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Press Release · August 4, 2004

Crossing The Line: Integration Of California, Mexico Economies Is Largely A Border Story

SAN FRANCISCO, California, August 4, 2004 — For many businesses and workers, the California-Mexico border is the place to be, according to a report released today by the Public Policy Institute of California (PPIC). The network of trade, investment, and other economic relationships that exists between California and Mexico has grown dramatically since the late 1980s – and the border is where a great portion of joint activity is concentrated.

Mexico is California’s largest destination for exports – taking the top spot from Japan in 1999. In 2002, Mexico received over 17 percent of all California exports, totaling $16 billion worth of goods. Between 1988 and 2002, exports to Mexico grew by nearly 13 percent per year – faster than the growth in California exports to the rest of the world.

How much of a role does the border play? “More than 75 percent of all California’s exports to Mexico are shipped to border areas, and the vast majority go straight to Baja California,” says PPIC research fellow Howard Shatz, who co-authored the study with Luis Felipe López-Calva, a professor of economics at Universidad de las Américas – Puebla. “There’s an intense geographic concentration in the state’s exports to Mexico,” he says.

In addition to trade, investment in California by Mexican companies has increased considerably in recent years. Once again, the border is the epicenter: Nearly three-fourths (72%) of Mexican-owned subsidiaries in California are located in the border counties of San Diego and Imperial, and nearly half (47%) of California subsidiaries in Mexico are in border states such as Baja California, Chihuahua, and Nuevo León.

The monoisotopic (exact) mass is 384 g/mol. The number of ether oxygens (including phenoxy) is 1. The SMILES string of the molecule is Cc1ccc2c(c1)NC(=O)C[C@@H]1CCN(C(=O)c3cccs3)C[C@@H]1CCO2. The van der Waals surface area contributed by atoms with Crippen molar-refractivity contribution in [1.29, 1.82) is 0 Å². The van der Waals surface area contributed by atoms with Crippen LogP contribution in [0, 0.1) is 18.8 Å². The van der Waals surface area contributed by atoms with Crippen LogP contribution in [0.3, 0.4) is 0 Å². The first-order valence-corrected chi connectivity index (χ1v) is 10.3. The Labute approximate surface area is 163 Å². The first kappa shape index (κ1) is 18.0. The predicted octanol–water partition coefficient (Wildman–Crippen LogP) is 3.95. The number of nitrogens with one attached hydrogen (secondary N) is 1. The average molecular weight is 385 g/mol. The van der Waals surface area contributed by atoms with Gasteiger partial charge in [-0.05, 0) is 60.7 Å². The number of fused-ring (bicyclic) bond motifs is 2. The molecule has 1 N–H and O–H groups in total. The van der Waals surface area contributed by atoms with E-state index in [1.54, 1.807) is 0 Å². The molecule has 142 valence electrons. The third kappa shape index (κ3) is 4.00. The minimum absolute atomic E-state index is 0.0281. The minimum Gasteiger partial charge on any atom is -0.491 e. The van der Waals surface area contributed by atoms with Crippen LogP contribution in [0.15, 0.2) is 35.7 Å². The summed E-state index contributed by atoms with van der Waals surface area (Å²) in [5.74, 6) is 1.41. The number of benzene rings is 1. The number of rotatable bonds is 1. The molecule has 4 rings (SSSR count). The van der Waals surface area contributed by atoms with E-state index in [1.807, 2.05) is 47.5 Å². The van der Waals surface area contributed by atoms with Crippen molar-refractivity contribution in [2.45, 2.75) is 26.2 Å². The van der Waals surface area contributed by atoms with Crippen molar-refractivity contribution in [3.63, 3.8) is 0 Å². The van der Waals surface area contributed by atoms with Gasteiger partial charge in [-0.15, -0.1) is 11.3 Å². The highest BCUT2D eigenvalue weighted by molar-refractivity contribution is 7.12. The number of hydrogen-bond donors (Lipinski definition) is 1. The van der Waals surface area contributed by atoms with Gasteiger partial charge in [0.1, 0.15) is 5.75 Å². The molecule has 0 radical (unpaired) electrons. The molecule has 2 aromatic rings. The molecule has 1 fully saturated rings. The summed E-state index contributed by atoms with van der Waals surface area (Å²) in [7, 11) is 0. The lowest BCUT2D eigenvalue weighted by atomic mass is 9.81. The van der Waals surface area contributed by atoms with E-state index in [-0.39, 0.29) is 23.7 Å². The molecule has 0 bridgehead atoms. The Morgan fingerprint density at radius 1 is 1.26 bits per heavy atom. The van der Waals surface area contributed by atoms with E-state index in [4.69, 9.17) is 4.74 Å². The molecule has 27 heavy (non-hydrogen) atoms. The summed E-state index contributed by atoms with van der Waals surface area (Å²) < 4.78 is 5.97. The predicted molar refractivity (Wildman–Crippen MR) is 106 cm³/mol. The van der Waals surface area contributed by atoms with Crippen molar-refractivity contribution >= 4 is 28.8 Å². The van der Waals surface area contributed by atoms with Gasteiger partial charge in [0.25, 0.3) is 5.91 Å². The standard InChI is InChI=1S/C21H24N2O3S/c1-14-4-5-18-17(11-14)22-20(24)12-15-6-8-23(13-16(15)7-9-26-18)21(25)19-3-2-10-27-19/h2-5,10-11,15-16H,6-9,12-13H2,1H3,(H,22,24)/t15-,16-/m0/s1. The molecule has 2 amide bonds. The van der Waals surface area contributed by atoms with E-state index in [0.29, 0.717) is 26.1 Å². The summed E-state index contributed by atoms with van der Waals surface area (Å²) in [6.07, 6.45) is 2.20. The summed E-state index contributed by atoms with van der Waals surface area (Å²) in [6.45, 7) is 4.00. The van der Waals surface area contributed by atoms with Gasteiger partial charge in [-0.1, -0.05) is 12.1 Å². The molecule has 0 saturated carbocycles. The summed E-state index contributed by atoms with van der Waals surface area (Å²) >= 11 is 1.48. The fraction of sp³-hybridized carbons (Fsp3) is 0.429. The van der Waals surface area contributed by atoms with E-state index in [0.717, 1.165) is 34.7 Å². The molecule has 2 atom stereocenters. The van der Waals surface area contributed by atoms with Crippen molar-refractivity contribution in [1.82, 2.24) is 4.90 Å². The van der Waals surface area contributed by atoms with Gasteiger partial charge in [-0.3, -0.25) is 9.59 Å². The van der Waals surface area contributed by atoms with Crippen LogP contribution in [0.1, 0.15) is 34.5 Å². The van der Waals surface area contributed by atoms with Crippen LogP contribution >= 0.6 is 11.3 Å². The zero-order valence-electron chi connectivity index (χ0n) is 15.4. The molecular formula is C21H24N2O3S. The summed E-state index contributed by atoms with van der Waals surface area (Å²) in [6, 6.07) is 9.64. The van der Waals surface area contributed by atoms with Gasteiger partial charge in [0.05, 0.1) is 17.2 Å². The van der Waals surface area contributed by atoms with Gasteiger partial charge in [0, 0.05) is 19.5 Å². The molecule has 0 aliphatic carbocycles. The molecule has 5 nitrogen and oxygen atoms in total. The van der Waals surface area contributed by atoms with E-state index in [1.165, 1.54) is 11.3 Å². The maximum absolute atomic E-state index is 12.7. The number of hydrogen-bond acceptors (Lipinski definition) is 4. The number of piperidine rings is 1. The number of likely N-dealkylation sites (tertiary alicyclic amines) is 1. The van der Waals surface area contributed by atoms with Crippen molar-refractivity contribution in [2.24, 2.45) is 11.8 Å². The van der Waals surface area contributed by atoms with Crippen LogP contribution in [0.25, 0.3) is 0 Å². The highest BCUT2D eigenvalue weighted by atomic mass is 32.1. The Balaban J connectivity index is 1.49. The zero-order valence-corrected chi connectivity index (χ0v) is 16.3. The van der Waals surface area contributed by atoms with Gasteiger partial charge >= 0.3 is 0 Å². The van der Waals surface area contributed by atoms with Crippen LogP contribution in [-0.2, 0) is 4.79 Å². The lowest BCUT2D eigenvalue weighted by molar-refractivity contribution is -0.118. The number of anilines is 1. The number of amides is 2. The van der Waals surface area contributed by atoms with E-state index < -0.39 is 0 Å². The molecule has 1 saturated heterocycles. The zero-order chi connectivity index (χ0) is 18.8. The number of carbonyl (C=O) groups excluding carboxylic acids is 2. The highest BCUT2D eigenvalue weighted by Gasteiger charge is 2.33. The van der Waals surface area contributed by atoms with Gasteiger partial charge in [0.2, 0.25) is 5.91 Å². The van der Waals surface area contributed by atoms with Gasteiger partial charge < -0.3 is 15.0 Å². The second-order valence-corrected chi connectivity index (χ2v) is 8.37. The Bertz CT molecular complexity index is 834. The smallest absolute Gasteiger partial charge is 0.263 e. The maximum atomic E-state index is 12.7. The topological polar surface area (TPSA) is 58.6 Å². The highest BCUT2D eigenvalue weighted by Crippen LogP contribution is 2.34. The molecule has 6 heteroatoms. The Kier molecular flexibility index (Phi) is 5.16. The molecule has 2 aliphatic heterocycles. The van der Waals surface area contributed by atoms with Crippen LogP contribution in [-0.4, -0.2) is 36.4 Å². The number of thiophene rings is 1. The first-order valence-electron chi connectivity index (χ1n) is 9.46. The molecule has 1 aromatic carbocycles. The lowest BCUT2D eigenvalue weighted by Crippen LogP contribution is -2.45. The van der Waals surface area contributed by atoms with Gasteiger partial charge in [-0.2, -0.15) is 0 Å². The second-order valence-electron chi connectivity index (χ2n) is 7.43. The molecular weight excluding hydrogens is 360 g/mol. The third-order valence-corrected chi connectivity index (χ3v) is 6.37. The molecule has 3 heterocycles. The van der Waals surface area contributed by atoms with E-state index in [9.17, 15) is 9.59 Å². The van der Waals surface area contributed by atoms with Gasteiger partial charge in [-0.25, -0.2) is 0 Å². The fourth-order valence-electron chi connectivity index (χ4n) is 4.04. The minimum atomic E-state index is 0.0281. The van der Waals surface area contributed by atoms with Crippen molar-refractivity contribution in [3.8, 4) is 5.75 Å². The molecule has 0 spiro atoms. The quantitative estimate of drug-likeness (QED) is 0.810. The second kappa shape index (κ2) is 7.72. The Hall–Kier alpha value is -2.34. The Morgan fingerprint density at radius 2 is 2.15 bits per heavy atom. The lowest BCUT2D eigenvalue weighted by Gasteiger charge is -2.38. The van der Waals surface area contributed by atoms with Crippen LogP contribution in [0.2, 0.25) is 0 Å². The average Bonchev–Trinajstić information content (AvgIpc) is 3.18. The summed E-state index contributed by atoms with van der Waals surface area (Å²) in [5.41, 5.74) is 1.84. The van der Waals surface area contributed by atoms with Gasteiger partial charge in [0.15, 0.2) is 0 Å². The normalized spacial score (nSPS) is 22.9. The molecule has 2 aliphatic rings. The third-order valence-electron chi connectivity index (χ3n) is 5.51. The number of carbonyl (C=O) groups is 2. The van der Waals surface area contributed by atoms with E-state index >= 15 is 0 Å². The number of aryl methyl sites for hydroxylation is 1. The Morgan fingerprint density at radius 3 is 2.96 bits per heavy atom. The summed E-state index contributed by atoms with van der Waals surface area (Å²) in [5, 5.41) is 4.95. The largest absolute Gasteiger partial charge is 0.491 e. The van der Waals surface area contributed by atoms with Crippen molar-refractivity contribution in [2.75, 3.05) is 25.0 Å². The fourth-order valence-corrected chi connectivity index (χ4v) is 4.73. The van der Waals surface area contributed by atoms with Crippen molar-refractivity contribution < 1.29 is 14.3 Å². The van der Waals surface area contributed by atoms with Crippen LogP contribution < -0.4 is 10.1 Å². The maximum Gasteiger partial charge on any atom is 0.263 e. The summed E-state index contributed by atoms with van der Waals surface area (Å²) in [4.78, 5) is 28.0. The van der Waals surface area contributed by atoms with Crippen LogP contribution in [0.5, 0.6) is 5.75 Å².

These location-specific economic ties have had significant regional effects, according to the report, The Emerging Integration of the California-Mexico Economies. Mexican manufacturing activity has led to a growth in employment in San Diego, and expanded export activity in Mexican border communities has increased employment in U.S. border cities.

Economic activity at the border has both costs and benefits, according to the report’s authors. They suggest that whether or not the state chooses to promote integration – or to let private businesses develop relationships on their own — it should consider focusing more attention on border areas. “At the border, we have to deal jointly with commuting, traffic, infrastructure, environmental stresses, homeland security, and immigration. The policy goal should be to ensure that both California and Mexico ultimately benefit,” says Shatz.

The Public Policy Institute of California is a private, nonprofit organization dedicated to improving public policy in California through independent, objective, nonpartisan research on major economic, social, and political issues. The institute was established in 1994 with an endowment from William R. Hewlett.